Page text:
Violin plots are similar to a box plot, as they show a marker for the data median, interquartile ranges, and the individual data points[51]. However, as a unique feature, violin plots show the probability density of the data at different values, usually smoothed by a kernel density estimator. The idea of a kernel average smoother is that within a range of aligned data points, for each data point to be smoothened (X0), there is a constant distance size (λ) of choice for the kernel window (radius, or width), around which a weighted average for nearby data points are estimated. Weighted analysis gives data points that are closer to X0 higher weights within the kernel window, thus identifying areas with higher data densities (which correspond to the disease data modes). As an example of the benefits of using violin plots, Fig. 2F illustrates that as N increases, so does the ability of scientists to subjectively infer the presence of disease subtypes. To strengthen the reproducibility of ‘subtype’ mode identification, herein we recommend the use of statistical methods to identify disease data modes (e.g., see the modes function in Methods and Discussion), because as N increases, the visual detection of modes becomes increasingly more subjective as shown in Fig. 2F.

## Kernel density violin plots help guide subtype analysis to identify biologically significant results

Violin plots and kernel density distribution curves in Fig. 3 illustrate why comparing groups of randomly sampled individuals may not yield biologically relevant information, even though statistical analysis identifies that the mean values differ between compared groups. Figure 3A illustrates the different patterns of potential donor subtypes (i.e., data modes, visualized in violin plots as disease data/curve ‘shoulders’) that would yield significant results in a single experiment depending on the donors sampled. However, the kernel density plots in Fig. 3B show that significant findings do not necessarily indicate/yield clinically relevant thresholds or parameters to differentiate between the populations (due to the overlapping and inflation of data ‘shoulders’ in some subjects within the samples). To contrast the data simulated from Basson et al., we replaced data from ‘Dis1’ dataset with a Gaussian distributed sample of random numbers (within 13.5 ± 3.5, labeled as ‘fake disease X’; vs. 6.4 ± 4.3, and 4.5 ± 2.5 for ‘Dis2’ and ‘Healthy’, respectively) to illustrate how a kernel plot would appear when significant differences have a clinically relevant impact in differentiating disease subtypes (Fig. 3C-D).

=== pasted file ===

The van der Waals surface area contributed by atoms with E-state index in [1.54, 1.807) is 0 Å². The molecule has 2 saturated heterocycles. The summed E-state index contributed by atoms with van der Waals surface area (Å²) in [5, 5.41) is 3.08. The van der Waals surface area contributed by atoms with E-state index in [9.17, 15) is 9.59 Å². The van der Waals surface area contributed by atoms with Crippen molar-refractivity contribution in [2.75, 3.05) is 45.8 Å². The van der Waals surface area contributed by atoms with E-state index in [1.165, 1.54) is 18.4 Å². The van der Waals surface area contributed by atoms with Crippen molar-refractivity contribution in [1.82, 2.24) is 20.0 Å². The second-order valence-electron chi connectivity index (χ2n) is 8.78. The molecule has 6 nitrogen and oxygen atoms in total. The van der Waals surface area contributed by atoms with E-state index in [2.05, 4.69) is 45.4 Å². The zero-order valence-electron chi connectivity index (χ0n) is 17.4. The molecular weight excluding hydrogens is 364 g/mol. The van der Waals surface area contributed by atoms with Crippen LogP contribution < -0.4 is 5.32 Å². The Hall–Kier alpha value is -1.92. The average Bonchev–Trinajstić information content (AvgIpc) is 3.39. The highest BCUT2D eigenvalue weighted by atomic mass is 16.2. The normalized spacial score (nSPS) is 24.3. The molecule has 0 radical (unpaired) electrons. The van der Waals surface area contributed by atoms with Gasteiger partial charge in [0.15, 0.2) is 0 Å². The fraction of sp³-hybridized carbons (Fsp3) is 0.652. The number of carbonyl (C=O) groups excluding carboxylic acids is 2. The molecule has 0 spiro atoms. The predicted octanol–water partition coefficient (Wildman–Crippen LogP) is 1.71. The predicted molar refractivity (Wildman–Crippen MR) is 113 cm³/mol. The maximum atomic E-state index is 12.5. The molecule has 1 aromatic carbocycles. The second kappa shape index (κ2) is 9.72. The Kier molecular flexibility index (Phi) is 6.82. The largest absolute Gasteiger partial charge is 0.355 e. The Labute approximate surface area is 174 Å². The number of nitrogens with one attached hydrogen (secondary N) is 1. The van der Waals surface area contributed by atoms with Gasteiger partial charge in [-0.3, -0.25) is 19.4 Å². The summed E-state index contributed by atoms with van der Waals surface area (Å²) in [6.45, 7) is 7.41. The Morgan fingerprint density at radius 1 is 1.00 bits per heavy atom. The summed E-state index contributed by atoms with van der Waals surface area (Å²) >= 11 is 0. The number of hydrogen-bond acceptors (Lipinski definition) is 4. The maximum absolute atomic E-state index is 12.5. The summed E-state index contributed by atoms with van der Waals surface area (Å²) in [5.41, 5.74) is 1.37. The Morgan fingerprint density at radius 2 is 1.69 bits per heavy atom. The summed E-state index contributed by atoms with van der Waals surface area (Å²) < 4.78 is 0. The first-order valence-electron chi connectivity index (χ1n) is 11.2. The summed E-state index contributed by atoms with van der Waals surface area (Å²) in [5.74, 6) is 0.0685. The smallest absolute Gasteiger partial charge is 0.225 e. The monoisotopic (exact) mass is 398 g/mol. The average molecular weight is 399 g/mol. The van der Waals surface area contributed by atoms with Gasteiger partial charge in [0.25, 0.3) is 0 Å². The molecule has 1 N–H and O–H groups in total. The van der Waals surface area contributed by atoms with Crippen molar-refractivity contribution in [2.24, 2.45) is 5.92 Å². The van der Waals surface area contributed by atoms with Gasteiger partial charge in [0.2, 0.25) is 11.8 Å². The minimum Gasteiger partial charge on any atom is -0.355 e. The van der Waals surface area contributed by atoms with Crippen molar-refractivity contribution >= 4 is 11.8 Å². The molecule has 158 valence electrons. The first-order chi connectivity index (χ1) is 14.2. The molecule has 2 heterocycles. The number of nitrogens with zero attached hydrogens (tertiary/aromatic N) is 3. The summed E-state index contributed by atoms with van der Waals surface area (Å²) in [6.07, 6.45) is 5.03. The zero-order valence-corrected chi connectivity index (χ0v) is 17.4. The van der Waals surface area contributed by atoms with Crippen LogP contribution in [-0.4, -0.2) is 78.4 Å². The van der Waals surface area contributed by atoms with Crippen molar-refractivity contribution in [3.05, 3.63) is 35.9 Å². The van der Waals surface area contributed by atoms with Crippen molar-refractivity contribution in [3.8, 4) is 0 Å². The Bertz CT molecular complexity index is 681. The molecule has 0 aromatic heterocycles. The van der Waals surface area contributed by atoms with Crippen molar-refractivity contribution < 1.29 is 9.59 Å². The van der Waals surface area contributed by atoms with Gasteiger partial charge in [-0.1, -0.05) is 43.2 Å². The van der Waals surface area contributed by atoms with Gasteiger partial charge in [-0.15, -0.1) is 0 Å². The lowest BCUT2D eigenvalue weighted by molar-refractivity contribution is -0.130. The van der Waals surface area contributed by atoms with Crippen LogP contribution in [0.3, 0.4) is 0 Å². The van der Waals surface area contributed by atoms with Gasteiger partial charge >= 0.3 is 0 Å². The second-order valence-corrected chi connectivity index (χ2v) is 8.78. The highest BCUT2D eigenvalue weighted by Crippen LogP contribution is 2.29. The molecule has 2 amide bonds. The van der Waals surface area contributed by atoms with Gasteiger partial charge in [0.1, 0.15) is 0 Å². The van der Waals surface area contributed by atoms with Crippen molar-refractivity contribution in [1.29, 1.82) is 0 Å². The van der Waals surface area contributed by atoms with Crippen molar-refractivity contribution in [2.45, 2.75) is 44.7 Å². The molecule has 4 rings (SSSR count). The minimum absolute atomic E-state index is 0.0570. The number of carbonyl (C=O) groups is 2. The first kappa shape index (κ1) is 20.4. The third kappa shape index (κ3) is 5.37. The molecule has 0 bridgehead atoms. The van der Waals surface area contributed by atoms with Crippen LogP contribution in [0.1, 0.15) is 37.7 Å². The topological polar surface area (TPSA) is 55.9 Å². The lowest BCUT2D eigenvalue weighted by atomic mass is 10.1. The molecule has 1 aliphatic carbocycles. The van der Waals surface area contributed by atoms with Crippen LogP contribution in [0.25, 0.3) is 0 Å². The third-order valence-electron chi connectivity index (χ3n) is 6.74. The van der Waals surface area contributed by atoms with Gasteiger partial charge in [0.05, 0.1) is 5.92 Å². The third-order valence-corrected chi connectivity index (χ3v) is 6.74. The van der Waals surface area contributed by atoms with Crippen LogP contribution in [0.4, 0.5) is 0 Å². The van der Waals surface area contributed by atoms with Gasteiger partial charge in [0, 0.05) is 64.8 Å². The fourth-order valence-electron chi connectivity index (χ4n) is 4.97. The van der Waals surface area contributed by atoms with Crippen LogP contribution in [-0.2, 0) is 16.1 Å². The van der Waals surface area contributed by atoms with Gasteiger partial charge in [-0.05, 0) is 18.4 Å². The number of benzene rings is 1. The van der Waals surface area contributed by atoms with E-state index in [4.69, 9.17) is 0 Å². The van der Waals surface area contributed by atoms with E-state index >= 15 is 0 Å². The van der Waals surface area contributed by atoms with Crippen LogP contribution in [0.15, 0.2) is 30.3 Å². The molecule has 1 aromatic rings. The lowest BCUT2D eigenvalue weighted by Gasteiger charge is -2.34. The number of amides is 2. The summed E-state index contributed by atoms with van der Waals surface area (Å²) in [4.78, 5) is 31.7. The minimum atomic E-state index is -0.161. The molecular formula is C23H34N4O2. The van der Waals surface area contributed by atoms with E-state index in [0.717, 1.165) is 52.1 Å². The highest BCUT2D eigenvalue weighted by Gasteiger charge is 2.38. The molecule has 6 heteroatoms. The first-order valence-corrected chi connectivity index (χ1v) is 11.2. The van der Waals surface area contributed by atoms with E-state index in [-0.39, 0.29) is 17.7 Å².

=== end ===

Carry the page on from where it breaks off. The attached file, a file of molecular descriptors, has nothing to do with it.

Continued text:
Collectively, simulations indicate that the uneven random sampling of subtypes across a disease group would be an important factor in determining the direction of significance if studies were repeated, owing primarily to the probability of sampling data ‘shoulders’ or ‘valleys’ in both healthy and diseased populations.

## Simulation of BIMODAL diseases illustrate mechanism of analytical irreproducibility

In our report thus far, we have used unimodal simulations to show how random sampling affects statistical results. However, there has been an increased interest in understanding data multimodality in various biological processes[52, 53] for which new statistical approaches have been proposed. Methods to simulate multimodal distributions are however not trivial, in part due to the unknown nature of multimodality in biological processes. To facilitate the understanding of the conceptual mechanisms that influence the effect of data multimodality and random sampling on statistical significance, Fig. 4 schematically contextualizes the statistical and data distribution principles that can interfere with reproducibility of statistical results when simulations are repeated.